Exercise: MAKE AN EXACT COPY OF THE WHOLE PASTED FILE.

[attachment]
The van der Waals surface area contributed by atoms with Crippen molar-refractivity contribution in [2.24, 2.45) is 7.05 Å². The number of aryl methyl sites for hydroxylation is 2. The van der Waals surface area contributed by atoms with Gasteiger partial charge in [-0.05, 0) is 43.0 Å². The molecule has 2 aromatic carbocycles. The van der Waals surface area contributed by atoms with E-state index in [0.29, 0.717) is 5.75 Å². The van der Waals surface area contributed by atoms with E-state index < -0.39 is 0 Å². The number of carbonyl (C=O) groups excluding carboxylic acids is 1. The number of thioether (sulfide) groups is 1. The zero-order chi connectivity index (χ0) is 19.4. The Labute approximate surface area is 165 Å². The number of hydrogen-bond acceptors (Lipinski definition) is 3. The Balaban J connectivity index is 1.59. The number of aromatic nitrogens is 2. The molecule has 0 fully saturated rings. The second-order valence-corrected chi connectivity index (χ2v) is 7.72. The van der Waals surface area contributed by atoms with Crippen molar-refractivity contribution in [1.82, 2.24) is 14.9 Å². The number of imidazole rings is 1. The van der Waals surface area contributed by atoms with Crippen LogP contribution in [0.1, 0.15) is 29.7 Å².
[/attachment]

The van der Waals surface area contributed by atoms with Crippen molar-refractivity contribution in [2.24, 2.45) is 7.05 Å². The number of aryl methyl sites for hydroxylation is 2. The van der Waals surface area contributed by atoms with Gasteiger partial charge in [-0.05, 0) is 43.0 Å². The molecule has 2 aromatic carbocycles. The van der Waals surface area contributed by atoms with E-state index in [0.29, 0.717) is 5.75 Å². The van der Waals surface area contributed by atoms with E-state index < -0.39 is 0 Å². The number of carbonyl (C=O) groups excluding carboxylic acids is 1. The number of thioether (sulfide) groups is 1. The zero-order chi connectivity index (χ0) is 19.4. The Labute approximate surface area is 165 Å². The number of hydrogen-bond acceptors (Lipinski definition) is 3. The Balaban J connectivity index is 1.59. The number of aromatic nitrogens is 2. The molecule has 0 fully saturated rings. The second-order valence-corrected chi connectivity index (χ2v) is 7.72. The van der Waals surface area contributed by atoms with Crippen molar-refractivity contribution in [1.82, 2.24) is 14.9 Å². The number of imidazole rings is 1. The van der Waals surface area contributed by atoms with Crippen LogP contribution in [0.1, 0.15) is 29.7 Å².